The OFT sent a message to the industry by enforcing huge fines over cover pricing. A simple warning would have been enough

Tony Bingham

Interclass plc is, what I call, a nice size building company; £25m turnover; wins prizes for quality; is a chartered builder. Been around since 1976. Got nabbed for doing what we all, for decades, accepted as a “norm”, ordinary and legitimate. And for decades it was. It got a cover price. It’s now a crime. The fine was £619,207 less 25% for caving in.

That’s what the Office of Fair Trading (OFT) said. And eight years on, this determined company has fought the OFT all the way to the Court of Appeal. Last week the fine for the crime was reduced to £202,000. Still hurts. And I blame you. How come? Ah, well, the fine on Interclass is designed to teach you, yes you, a lesson. It’s a deterrent. The system is designed to make an example of one person to frighten the hell out of you. Interclass has been keel hauled. Mind you, it is in good company. So have other contractors.

Let’s get it absolutely straight. All those years ago the OFT sniffed a crime. It yelled, “bidrigging”. It should have yelled, “cover pricing”. I bet what you like that no one in the OFT had a clue about our building world. None had read those estimators textbooks, which told all budding estimators and budding managing directors that cover pricing was completely legitimate.

Then in 1998 the Competition Act crept up on us. Its intention is to marmalise anyone whose behaviour has, at its object, “the prevention, restriction or distortion of competition within the UK”. So, being straight: don’t phone a friend for a cover price. Like speeding, but unlike adultery; it’s a criminal offence!

The OFT thought cover pricing is when estimators from competing companies sit down in a smoke-filled room and agree which of the bidders will win the next school building

The OFT made a big fat fuss over all this. It thought “cover pricing” is when half a dozen estimators from competing companies sit down in a smoke-filled room and agree which of the bidders will win the next school building.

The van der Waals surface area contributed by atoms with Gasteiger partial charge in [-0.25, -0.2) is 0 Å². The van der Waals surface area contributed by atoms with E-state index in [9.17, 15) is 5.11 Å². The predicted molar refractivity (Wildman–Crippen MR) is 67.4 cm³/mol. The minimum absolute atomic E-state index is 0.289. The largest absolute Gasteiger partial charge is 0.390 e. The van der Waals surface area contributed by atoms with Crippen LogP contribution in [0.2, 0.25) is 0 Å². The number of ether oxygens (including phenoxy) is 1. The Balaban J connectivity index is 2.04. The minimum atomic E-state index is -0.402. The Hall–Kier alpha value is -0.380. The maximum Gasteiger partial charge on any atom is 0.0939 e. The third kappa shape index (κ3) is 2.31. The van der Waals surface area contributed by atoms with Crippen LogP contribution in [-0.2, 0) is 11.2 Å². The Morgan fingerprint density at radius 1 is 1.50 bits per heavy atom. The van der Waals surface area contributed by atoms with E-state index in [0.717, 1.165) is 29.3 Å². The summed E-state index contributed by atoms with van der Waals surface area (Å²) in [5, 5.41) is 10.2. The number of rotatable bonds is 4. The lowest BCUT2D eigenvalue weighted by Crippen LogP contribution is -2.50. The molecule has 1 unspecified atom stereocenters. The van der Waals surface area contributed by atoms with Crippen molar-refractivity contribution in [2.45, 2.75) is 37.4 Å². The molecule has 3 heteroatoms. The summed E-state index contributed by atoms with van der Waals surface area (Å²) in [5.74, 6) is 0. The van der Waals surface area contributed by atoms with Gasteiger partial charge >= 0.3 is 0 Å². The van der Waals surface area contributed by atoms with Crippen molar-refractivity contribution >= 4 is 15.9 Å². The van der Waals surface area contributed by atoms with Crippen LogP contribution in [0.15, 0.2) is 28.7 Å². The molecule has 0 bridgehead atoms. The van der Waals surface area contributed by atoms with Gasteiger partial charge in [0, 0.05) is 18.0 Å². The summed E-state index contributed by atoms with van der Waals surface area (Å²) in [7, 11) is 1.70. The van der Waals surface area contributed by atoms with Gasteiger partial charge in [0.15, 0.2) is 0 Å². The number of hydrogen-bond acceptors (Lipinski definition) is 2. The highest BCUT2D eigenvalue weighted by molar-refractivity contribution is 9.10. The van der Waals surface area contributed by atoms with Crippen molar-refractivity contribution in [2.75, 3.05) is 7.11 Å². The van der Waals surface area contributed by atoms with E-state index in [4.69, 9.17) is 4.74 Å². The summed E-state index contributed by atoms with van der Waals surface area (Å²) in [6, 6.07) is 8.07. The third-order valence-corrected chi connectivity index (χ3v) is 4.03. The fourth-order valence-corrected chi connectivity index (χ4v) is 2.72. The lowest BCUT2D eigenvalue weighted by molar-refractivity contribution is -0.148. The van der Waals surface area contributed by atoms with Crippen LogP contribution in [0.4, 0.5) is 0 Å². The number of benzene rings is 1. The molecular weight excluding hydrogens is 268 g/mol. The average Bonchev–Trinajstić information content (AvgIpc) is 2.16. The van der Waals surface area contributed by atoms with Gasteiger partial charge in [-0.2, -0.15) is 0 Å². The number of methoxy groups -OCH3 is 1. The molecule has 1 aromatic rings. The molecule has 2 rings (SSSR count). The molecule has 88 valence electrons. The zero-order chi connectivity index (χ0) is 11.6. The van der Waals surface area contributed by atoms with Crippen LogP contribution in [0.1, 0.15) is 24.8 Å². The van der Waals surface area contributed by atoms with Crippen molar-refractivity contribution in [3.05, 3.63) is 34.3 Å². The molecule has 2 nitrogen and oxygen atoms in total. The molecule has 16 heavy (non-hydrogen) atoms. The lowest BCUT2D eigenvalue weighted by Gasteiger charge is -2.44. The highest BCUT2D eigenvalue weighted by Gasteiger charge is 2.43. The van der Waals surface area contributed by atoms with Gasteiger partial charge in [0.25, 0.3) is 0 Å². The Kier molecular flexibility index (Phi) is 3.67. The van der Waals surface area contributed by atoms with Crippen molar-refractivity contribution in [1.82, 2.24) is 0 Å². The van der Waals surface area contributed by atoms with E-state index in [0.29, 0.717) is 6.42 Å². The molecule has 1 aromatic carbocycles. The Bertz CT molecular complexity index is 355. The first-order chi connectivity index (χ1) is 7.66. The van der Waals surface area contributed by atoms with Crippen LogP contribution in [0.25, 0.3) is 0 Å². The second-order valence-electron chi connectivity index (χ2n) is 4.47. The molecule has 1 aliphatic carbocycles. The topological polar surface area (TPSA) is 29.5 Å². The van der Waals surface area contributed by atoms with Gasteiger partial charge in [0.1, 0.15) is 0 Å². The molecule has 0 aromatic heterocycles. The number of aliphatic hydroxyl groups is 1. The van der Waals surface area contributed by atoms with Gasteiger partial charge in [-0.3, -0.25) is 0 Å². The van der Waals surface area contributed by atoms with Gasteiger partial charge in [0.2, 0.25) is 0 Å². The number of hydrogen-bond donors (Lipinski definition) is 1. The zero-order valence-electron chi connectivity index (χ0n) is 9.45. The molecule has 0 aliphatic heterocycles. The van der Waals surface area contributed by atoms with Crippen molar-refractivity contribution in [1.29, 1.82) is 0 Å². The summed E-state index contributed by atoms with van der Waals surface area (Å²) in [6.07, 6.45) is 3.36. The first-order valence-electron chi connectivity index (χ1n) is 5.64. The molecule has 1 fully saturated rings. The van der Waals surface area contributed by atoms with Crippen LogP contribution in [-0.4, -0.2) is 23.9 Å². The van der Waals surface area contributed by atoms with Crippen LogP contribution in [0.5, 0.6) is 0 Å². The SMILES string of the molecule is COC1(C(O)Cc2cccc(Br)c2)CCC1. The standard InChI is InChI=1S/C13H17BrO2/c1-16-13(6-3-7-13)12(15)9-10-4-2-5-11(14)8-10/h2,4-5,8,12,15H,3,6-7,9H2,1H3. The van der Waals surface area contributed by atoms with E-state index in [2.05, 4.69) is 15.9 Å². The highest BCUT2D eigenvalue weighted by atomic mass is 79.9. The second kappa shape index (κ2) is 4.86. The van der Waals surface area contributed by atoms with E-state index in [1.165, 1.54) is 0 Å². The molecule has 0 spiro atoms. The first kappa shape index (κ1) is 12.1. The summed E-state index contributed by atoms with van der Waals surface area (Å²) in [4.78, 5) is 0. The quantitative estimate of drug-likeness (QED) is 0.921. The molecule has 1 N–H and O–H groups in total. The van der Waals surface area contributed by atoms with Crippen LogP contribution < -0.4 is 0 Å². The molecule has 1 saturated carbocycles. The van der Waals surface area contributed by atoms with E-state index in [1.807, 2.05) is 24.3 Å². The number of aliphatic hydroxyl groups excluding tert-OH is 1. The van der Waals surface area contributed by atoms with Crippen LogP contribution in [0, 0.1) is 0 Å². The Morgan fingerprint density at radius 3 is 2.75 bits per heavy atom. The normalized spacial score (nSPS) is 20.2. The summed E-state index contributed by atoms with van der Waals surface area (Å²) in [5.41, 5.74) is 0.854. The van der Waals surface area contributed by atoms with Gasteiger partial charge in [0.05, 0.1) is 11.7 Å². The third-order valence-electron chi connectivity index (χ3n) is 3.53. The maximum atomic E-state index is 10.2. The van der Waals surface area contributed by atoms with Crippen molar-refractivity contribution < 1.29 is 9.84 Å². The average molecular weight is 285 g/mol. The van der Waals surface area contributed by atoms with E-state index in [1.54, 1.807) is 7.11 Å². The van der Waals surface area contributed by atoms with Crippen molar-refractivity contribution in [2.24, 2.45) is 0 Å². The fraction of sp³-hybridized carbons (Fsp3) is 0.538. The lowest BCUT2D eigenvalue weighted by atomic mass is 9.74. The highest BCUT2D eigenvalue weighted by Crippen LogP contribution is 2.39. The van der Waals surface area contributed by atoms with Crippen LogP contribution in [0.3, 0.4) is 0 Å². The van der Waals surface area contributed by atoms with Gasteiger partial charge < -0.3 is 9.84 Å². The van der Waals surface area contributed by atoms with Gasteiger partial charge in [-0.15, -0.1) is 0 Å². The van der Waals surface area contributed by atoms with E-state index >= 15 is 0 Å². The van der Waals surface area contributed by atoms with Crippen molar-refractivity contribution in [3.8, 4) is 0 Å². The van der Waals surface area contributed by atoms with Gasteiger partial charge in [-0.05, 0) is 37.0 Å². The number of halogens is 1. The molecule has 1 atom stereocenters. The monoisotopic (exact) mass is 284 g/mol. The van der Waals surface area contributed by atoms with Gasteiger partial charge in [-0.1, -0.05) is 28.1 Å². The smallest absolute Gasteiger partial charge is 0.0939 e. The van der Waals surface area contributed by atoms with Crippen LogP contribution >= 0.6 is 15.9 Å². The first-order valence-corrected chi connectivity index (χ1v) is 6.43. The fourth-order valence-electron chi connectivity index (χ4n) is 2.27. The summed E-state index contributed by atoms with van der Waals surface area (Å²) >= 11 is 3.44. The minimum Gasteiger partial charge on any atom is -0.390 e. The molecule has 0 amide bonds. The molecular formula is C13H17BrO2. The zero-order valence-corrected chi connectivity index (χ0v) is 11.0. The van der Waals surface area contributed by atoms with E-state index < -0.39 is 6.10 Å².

The winner consoles the other five smokers by filling envelopes with a few pennies. That is conspiracy, fraud and worth prison. So in 2004 the OFT began the largest ever investigation into the Competition Act. It involved the examination of 4,000 tenders and over 1,000 building companies. What fun. “Cover pricing” then was ordinary. The OFT then decided to pursue those fi rms they found had used “cover pricing” on three occasions. It went for the ankles of 112 construction companies. By 2009 it had imposed fi nes of £129.2m on 103 of them. The OFT had gone miles over the top. I reckon it confused bid-rigging with cover pricing.

The Court of Appeal describes cover pricing as such: “It occurs when a bidder in a competitive tender submits a price for the contract which is not intended to secure the contract.” Then it adds this gloss: “These objectives are achieved by a process of collaboration between tenderers under which the companies who do not wish to win the contract fix the amount of their tenders by reference to the amount bid by the undertaking which does wish to win the contract. It therefore involves the disclosure between the tenderers of what should be commercially sensitive and confidential price information and the produce of deception on the party awarding the contract who is given the impression that a competitive tendering process has taken place.”

That gloss is too heavy. In real life, the chief estimator phones the competitor chief estimator and asks “for a cover”. The answer will be a ballpark price somewhat higher than a competitive price. “Go in at £5m.” The half-hearted bidder who doesn’t want the job will then go in even higher. There is no “disclosure” as between tenderers. And if the competing chief estimator is out of the office that day you can bet your bottom dollar that the firm not wanting this particular job will still be able to make a fair stab at a ballpark price for the school job. When a firm doesn’t want this building work they bid high regardless. It doesn’t need a cover price at all.

The OTT OFT fi nes were massively reduced by the Competition Appeal Tribunal. Millions were swiped off the millions imposed by the OFT. It didn’t need such high fines to be the industry deterrent. All we needed was to be told, reminded, nudged that what was once lawful is now unlawful and a crime. So Interclass and a whole raft of other contractors have had their fines reduced. On top of that, the huge legal fees of the builders who stood up to the OFT have to be very largely paid by the OFT … anything up to a cap of £200,000 per company. Out of the public purse.

The episode embarrassed the building industry. If you ask six builders to bid, two or three of the six will not be all that enthusiastic once it sees the drawings and spec and sniffs a half-designed basket of trouble. All hell breaks out if you send the invite back, believe me. The customer frequently has to get six prices. Cover pricing is not a deception played by bidders. It’s actually the way of things, or at least it was. Interclass shelling out £202,000 is intended to teach you a lesson. It’s the OFT who ought to be keel-hauled. Warnings would have done the trick; that’s all it needed.

Tony Bingham is a barrister and arbitrator at 3 Paper Buildings, Temple